In other words, it’s a brighter day for homes, shops, and workplaces. But only as bright as we want it to be.
LIGHT JUST RIGHT FOR LMN ARCHITECTS
The office of LMN Architects, in the distinctly International Style Norton Building in downtown Seattle, take in a 360-degree view of some of the world’s most scenic urban vistas. To the west is Elliott Bay leading to the Pacific Ocean and to the east are the Cascade mountain ranges.
Architects and building owners everywhere like to boast about the views from their buildings. It’s part of the attraction of being in tall buildings; very often, the higher the floor, the higher the rent for that very reason. And yet, prior to a renovation of LMN’s 14,400-square-foot office on the fourth and fifth floors of this 17-story circa-1959 structure, a lot of those spectacular views were blocked. By window shades.
“Very standard vertical blinds were in place before the renovation,” says Wendy Pautz, a partner in the firm and an architect known for her sophisticated knowledge of technical resolution and an ability to integrate that with conceptual design. The floor-to-ceiling windows, quite common in post-War construction, afforded much light, sometimes too much light, and sometimes-wanted, sometimes-unwanted solar gain. “They were manually operated, closed as needed, and often not opened later in the day.”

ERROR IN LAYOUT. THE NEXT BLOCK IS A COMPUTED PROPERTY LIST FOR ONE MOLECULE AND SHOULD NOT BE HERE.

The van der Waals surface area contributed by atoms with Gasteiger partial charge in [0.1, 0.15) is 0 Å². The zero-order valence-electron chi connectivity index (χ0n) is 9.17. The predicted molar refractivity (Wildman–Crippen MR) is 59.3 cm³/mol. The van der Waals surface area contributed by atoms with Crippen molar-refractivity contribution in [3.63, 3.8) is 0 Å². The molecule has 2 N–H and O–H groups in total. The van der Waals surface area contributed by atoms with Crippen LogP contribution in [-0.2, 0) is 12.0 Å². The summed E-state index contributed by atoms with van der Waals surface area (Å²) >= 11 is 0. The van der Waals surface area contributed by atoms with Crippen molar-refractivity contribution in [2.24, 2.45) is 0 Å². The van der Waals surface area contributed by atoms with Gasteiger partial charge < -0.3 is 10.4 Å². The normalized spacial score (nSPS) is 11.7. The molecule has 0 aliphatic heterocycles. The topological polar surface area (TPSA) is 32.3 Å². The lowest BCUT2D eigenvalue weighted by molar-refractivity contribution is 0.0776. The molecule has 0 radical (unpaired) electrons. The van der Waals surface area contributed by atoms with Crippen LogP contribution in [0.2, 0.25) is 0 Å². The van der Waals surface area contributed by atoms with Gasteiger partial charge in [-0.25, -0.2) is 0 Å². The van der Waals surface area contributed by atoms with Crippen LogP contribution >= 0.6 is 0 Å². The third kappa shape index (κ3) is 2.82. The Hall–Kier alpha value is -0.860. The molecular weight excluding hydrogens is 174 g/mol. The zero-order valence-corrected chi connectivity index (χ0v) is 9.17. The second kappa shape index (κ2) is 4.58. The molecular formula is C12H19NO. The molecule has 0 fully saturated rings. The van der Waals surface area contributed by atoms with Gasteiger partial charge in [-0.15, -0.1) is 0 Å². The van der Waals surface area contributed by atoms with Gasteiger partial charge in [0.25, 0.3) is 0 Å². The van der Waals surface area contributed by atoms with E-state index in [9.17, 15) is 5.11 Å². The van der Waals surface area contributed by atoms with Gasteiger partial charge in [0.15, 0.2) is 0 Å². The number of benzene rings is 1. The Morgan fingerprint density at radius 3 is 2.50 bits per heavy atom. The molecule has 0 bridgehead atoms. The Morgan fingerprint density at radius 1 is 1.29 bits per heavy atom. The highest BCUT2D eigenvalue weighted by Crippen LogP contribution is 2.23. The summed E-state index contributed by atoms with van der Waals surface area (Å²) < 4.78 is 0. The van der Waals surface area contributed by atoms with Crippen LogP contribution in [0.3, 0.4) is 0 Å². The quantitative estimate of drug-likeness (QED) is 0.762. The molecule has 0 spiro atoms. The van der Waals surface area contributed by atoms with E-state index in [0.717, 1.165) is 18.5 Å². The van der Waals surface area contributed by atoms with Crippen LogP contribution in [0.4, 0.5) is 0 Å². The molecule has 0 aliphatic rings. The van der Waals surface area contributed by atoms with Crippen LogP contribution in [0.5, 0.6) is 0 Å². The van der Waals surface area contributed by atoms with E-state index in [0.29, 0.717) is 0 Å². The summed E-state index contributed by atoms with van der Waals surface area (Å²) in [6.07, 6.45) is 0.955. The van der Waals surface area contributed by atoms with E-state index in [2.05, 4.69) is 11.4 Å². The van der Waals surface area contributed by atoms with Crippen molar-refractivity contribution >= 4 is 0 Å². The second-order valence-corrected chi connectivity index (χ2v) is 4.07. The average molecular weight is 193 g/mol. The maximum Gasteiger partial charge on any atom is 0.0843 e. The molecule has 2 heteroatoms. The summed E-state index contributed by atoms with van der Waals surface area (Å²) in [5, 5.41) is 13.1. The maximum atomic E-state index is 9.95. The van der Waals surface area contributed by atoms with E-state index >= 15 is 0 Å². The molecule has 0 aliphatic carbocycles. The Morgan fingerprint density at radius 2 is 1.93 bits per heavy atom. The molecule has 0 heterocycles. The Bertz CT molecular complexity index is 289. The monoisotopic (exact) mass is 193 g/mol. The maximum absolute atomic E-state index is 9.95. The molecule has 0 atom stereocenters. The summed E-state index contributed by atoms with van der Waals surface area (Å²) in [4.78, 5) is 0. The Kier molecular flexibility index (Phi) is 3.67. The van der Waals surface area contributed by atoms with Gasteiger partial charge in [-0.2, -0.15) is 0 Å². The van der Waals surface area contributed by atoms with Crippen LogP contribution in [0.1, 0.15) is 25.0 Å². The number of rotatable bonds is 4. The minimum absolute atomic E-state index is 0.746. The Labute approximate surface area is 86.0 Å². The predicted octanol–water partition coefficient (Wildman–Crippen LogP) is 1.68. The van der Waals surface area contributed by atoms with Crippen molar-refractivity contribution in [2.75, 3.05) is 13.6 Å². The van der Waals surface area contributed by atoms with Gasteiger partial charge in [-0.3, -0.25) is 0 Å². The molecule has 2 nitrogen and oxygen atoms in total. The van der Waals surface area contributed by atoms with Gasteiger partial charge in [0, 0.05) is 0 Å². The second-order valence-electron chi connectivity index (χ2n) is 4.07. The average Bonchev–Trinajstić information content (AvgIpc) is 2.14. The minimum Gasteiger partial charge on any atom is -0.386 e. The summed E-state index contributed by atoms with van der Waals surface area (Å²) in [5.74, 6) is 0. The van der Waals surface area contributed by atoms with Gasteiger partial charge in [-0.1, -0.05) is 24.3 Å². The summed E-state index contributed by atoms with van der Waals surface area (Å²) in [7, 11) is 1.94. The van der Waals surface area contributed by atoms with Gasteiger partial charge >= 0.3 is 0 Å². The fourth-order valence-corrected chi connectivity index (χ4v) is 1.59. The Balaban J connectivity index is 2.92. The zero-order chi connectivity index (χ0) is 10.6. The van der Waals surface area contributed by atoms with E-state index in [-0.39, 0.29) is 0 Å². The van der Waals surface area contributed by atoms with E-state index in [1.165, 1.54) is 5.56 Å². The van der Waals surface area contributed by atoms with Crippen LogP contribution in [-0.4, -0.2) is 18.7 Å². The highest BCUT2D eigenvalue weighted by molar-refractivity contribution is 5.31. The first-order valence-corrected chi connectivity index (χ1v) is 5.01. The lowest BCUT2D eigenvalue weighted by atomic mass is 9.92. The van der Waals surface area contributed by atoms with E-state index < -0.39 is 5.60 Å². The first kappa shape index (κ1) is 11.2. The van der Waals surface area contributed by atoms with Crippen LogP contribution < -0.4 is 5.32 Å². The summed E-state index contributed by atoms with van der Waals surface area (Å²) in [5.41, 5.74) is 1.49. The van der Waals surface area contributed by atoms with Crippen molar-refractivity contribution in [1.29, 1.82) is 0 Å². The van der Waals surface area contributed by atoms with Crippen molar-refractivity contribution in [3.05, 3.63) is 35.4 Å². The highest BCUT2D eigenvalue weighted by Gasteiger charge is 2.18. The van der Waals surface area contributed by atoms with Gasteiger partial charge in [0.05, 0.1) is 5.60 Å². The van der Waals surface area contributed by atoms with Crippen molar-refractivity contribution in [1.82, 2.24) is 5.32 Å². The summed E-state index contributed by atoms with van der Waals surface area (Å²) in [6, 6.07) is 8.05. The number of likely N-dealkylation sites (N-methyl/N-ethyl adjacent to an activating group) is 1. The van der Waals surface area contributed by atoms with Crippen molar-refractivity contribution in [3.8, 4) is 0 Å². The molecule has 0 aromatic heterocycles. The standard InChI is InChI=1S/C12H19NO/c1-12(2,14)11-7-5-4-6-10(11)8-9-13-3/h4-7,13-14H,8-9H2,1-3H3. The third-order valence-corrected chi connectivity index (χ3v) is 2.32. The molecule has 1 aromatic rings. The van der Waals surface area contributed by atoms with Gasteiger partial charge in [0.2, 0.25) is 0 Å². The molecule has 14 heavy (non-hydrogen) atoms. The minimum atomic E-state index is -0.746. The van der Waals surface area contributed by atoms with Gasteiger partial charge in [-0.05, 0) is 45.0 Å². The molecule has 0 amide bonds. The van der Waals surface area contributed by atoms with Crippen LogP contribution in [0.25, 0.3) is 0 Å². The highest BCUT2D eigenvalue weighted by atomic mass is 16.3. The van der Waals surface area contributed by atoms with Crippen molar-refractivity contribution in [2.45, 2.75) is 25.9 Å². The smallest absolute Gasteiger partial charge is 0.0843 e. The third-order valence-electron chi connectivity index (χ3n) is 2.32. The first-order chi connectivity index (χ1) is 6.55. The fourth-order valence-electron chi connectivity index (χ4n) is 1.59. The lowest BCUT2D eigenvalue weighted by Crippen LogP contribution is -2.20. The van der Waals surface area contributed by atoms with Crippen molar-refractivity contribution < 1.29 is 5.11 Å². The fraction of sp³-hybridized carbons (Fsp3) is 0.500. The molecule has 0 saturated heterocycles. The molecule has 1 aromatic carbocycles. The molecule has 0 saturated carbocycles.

Designers and others, after all, work at screens where glare is unwelcome. So when the sun shone the most—generally welcome in Seattle’s rainy climate—the LMN staff weren’t able to take in Mount Rainier or their view of Elliot Bay beyond those window blinds.
The firm surveyed employees prior to the renovation and found that, indeed, better access to views and daylight were a high priority. Architects are aware that natural daylight is a known contributing factor to a sense of wellbeing and to productivity. Further, simply having something to look at farther away helps reduce computer eyestrain. At the right time, in the right place, and in the right amounts, light is useful and important.
LMN ended up employing a system in the renovation that meets these needs and then some (more on that below). But the firm first engaged its own research and development group, LMN Tech Studio, in light studies to explore alternative solutions. Their objective was to discover what would be optimal.